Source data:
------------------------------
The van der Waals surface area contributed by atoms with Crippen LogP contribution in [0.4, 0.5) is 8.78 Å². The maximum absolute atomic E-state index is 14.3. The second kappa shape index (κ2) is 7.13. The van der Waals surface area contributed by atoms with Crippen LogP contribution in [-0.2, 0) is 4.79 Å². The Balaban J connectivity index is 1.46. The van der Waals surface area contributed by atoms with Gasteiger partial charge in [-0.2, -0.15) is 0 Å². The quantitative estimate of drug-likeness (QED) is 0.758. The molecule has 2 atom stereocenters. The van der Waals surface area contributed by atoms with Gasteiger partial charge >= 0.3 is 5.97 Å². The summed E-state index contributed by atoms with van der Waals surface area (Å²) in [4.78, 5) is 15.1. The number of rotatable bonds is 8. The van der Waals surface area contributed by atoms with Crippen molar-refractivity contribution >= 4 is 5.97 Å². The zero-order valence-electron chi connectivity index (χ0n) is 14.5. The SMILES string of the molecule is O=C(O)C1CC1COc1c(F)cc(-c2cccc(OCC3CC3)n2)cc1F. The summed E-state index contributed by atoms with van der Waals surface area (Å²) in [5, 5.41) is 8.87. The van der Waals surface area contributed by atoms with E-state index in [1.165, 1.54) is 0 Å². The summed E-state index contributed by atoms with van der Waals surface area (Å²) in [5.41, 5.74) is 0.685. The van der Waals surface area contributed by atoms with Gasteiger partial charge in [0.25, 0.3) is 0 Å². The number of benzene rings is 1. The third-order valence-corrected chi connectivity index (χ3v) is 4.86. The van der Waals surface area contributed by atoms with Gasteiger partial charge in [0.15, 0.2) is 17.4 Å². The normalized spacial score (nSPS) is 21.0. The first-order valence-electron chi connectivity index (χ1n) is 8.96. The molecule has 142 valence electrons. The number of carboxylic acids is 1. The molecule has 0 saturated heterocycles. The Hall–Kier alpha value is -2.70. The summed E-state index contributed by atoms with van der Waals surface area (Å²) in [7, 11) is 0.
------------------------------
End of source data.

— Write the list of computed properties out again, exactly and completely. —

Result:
The van der Waals surface area contributed by atoms with Crippen LogP contribution in [0.4, 0.5) is 8.78 Å². The maximum absolute atomic E-state index is 14.3. The second kappa shape index (κ2) is 7.13. The van der Waals surface area contributed by atoms with Crippen LogP contribution in [-0.2, 0) is 4.79 Å². The Balaban J connectivity index is 1.46. The van der Waals surface area contributed by atoms with Gasteiger partial charge in [-0.2, -0.15) is 0 Å². The quantitative estimate of drug-likeness (QED) is 0.758. The molecule has 2 atom stereocenters. The van der Waals surface area contributed by atoms with Gasteiger partial charge >= 0.3 is 5.97 Å². The summed E-state index contributed by atoms with van der Waals surface area (Å²) in [4.78, 5) is 15.1. The number of rotatable bonds is 8. The van der Waals surface area contributed by atoms with Crippen molar-refractivity contribution >= 4 is 5.97 Å². The zero-order valence-electron chi connectivity index (χ0n) is 14.5. The SMILES string of the molecule is O=C(O)C1CC1COc1c(F)cc(-c2cccc(OCC3CC3)n2)cc1F. The summed E-state index contributed by atoms with van der Waals surface area (Å²) in [5, 5.41) is 8.87. The van der Waals surface area contributed by atoms with E-state index in [1.165, 1.54) is 0 Å². The summed E-state index contributed by atoms with van der Waals surface area (Å²) in [5.41, 5.74) is 0.685. The van der Waals surface area contributed by atoms with Gasteiger partial charge in [0.25, 0.3) is 0 Å². The number of benzene rings is 1. The third-order valence-corrected chi connectivity index (χ3v) is 4.86. The van der Waals surface area contributed by atoms with Gasteiger partial charge in [0.15, 0.2) is 17.4 Å². The normalized spacial score (nSPS) is 21.0. The first-order valence-electron chi connectivity index (χ1n) is 8.96. The molecule has 142 valence electrons. The number of carboxylic acids is 1. The molecule has 0 saturated heterocycles. The Hall–Kier alpha value is -2.70. The summed E-state index contributed by atoms with van der Waals surface area (Å²) in [7, 11) is 0.